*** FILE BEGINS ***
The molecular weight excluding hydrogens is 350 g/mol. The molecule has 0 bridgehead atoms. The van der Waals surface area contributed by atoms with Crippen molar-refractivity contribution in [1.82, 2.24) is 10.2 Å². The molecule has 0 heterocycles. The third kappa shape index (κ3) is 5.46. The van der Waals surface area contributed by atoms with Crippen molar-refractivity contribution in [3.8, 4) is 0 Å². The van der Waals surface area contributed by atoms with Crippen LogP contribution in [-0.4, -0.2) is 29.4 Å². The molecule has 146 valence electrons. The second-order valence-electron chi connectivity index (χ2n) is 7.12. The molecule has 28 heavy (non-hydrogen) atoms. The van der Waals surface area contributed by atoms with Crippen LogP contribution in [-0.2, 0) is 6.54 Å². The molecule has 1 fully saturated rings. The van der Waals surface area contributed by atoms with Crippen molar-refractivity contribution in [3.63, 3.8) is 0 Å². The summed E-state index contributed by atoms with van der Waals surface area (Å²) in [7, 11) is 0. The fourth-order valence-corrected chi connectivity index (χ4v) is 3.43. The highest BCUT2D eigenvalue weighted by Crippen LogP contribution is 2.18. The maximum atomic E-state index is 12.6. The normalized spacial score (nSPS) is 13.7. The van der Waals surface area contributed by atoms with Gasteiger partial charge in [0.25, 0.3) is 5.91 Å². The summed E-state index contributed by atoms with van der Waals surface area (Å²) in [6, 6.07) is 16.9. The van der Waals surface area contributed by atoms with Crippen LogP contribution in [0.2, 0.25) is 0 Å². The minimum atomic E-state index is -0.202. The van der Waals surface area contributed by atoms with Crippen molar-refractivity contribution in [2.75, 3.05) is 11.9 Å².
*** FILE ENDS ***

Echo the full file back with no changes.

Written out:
The molecular weight excluding hydrogens is 350 g/mol. The molecule has 0 bridgehead atoms. The van der Waals surface area contributed by atoms with Crippen molar-refractivity contribution in [1.82, 2.24) is 10.2 Å². The molecule has 0 heterocycles. The third kappa shape index (κ3) is 5.46. The van der Waals surface area contributed by atoms with Crippen molar-refractivity contribution in [3.8, 4) is 0 Å². The van der Waals surface area contributed by atoms with Crippen LogP contribution in [-0.4, -0.2) is 29.4 Å². The molecule has 146 valence electrons. The second-order valence-electron chi connectivity index (χ2n) is 7.12. The molecule has 28 heavy (non-hydrogen) atoms. The van der Waals surface area contributed by atoms with Crippen LogP contribution in [-0.2, 0) is 6.54 Å². The molecule has 1 fully saturated rings. The van der Waals surface area contributed by atoms with Crippen molar-refractivity contribution in [3.63, 3.8) is 0 Å². The summed E-state index contributed by atoms with van der Waals surface area (Å²) in [7, 11) is 0. The fourth-order valence-corrected chi connectivity index (χ4v) is 3.43. The highest BCUT2D eigenvalue weighted by Crippen LogP contribution is 2.18. The maximum atomic E-state index is 12.6. The normalized spacial score (nSPS) is 13.7. The van der Waals surface area contributed by atoms with Gasteiger partial charge in [0.25, 0.3) is 5.91 Å². The summed E-state index contributed by atoms with van der Waals surface area (Å²) in [6, 6.07) is 16.9. The van der Waals surface area contributed by atoms with Crippen LogP contribution in [0.2, 0.25) is 0 Å². The minimum atomic E-state index is -0.202. The van der Waals surface area contributed by atoms with Crippen molar-refractivity contribution in [2.75, 3.05) is 11.9 Å².